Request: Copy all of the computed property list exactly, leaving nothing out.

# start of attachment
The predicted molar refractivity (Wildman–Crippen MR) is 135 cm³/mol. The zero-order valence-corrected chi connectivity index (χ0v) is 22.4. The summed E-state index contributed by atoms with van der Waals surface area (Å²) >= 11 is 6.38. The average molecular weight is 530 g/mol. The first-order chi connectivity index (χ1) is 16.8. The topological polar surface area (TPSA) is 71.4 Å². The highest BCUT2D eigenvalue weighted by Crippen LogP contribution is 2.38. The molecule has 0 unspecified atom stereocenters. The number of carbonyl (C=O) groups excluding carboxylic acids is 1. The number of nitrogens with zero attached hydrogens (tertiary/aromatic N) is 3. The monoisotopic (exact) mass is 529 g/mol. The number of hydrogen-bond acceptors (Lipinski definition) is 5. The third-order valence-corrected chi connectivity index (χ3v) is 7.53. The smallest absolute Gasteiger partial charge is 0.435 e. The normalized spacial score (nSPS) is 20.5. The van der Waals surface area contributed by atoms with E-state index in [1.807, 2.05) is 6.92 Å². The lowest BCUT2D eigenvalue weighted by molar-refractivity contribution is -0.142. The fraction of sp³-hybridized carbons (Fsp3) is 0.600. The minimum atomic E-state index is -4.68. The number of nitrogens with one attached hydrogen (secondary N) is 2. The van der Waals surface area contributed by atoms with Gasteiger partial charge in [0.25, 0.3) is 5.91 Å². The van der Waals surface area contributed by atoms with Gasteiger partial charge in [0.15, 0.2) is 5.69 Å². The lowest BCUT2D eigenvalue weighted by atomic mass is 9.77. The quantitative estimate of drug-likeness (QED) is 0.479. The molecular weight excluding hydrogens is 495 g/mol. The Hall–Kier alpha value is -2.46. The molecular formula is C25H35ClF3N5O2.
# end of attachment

The predicted molar refractivity (Wildman–Crippen MR) is 135 cm³/mol. The zero-order valence-corrected chi connectivity index (χ0v) is 22.4. The summed E-state index contributed by atoms with van der Waals surface area (Å²) >= 11 is 6.38. The average molecular weight is 530 g/mol. The first-order chi connectivity index (χ1) is 16.8. The topological polar surface area (TPSA) is 71.4 Å². The highest BCUT2D eigenvalue weighted by Crippen LogP contribution is 2.38. The molecule has 0 unspecified atom stereocenters. The number of carbonyl (C=O) groups excluding carboxylic acids is 1. The number of nitrogens with zero attached hydrogens (tertiary/aromatic N) is 3. The monoisotopic (exact) mass is 529 g/mol. The number of hydrogen-bond acceptors (Lipinski definition) is 5. The third-order valence-corrected chi connectivity index (χ3v) is 7.53. The smallest absolute Gasteiger partial charge is 0.435 e. The normalized spacial score (nSPS) is 20.5. The van der Waals surface area contributed by atoms with E-state index in [1.807, 2.05) is 6.92 Å². The lowest BCUT2D eigenvalue weighted by molar-refractivity contribution is -0.142. The fraction of sp³-hybridized carbons (Fsp3) is 0.600. The minimum atomic E-state index is -4.68. The number of nitrogens with one attached hydrogen (secondary N) is 2. The van der Waals surface area contributed by atoms with Gasteiger partial charge in [0.25, 0.3) is 5.91 Å². The van der Waals surface area contributed by atoms with Gasteiger partial charge in [0.15, 0.2) is 5.69 Å². The lowest BCUT2D eigenvalue weighted by atomic mass is 9.77. The quantitative estimate of drug-likeness (QED) is 0.479. The molecular weight excluding hydrogens is 495 g/mol. The Hall–Kier alpha value is -2.46. The molecular formula is C25H35ClF3N5O2.